So there we have it, that was the 2020 MotoGP World Championship season.

It started in July, it was contested over 14 rounds in Europe, Joan Mir won the title, everyone wore masks and celebrations were enjoyed at a social distance… well, they were supposed to be.

Off track it’s been odd and on track it’s been odd too - nine different race winners, 15 different riders scoring a podium - but the racing, well that has been just as excellent as ever.

The final round in Portimao wasn’t a classic per se but as the sun sets on a season few will forget, let’s do this one last time with Crash.net’s Winners & Losers from the Portuguese MotoGP

2020 Portuguese MotoGP - Winners & Losers

 

 

WINNERS

Miguel Oliveira

We’d almost forgotten about Marc Marquez until Miguel Oliveira started channelling him en route to an extraordinary second MotoGP win of the season in Portimao.

In a polar opposite of his shock maiden win in Styria, a race he led for all of about 100 metres - albeit the last 100m to the flag - Oliveira was so dominant in his lights-to-flag success from pole position that he was a mere dot on the horizon for anyone following behind.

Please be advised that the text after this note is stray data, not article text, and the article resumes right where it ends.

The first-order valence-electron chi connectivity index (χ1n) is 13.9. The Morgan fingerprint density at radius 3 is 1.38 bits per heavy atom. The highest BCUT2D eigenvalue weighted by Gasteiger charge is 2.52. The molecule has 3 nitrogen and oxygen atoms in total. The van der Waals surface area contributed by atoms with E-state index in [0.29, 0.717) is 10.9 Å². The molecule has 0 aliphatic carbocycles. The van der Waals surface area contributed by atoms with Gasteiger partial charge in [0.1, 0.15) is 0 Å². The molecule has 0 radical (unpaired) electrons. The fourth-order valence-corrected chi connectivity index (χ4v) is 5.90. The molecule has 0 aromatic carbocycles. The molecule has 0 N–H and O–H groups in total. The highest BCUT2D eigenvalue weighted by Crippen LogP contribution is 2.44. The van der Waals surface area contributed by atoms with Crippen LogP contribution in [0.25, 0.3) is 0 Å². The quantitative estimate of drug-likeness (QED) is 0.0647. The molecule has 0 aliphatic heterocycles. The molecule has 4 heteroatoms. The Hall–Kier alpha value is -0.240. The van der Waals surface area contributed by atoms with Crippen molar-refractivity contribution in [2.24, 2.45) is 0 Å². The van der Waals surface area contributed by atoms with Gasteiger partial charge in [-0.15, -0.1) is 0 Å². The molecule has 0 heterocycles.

Of course, his Portuguese followers - a fanbase he will have multiplied tenfold this weekend as he went from a Portuguese sporting star to veritable God - won’t have forgotten him as they cheered him on each time he ended a lap with an increasing margin back to his rivals. It is just a crying shame that they weren’t there to witness it in person… bloody coronavirus!

Yes, you can look at Oliveira’s intimate knowledge of the track - not least one that other riders were finding harder than usual to master - but at no point did you see an ounce of pressure emanating from his cool demeanour. Let’s just say you’ll never see a more crushing display than that one.

With wins in Styria and Portugal, it goes without saying this was an excellent second season for Oliveira but look beyond the headlines and there is more to his season that meets the eye. Not the best qualfiier and riding a Tech 3 KTM that while competitive wasn’t the best in the field, eight top six finishes is a very impressive return.

He came into the year with a point to prove after being passed over for Brad Binder in the factory KTM team and boy did he make it…

Franco Morbidelli